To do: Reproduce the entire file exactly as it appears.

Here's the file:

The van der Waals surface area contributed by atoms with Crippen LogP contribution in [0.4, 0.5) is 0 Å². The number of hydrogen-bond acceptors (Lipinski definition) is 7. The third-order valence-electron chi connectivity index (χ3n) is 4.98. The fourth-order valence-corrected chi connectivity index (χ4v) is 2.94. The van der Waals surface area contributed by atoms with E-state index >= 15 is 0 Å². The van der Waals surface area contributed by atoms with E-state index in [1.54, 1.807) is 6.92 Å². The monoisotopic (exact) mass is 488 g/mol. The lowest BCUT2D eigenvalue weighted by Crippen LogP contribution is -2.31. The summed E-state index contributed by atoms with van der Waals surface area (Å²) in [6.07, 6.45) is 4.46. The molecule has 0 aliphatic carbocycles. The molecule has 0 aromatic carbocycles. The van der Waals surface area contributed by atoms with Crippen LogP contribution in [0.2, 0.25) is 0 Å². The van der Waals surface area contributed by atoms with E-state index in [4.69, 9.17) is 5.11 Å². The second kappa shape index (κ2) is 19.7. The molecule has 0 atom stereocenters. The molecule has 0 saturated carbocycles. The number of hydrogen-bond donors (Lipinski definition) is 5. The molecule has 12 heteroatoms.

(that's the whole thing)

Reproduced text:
The van der Waals surface area contributed by atoms with Crippen LogP contribution in [0.4, 0.5) is 0 Å². The number of hydrogen-bond acceptors (Lipinski definition) is 7. The third-order valence-electron chi connectivity index (χ3n) is 4.98. The fourth-order valence-corrected chi connectivity index (χ4v) is 2.94. The van der Waals surface area contributed by atoms with E-state index >= 15 is 0 Å². The van der Waals surface area contributed by atoms with E-state index in [1.54, 1.807) is 6.92 Å². The monoisotopic (exact) mass is 488 g/mol. The lowest BCUT2D eigenvalue weighted by Crippen LogP contribution is -2.31. The summed E-state index contributed by atoms with van der Waals surface area (Å²) in [6.07, 6.45) is 4.46. The molecule has 0 aliphatic carbocycles. The molecule has 0 aromatic carbocycles. The van der Waals surface area contributed by atoms with Crippen LogP contribution in [0.2, 0.25) is 0 Å². The van der Waals surface area contributed by atoms with E-state index in [4.69, 9.17) is 5.11 Å². The second kappa shape index (κ2) is 19.7. The molecule has 0 atom stereocenters. The molecule has 0 saturated carbocycles. The number of hydrogen-bond donors (Lipinski definition) is 5. The molecule has 12 heteroatoms.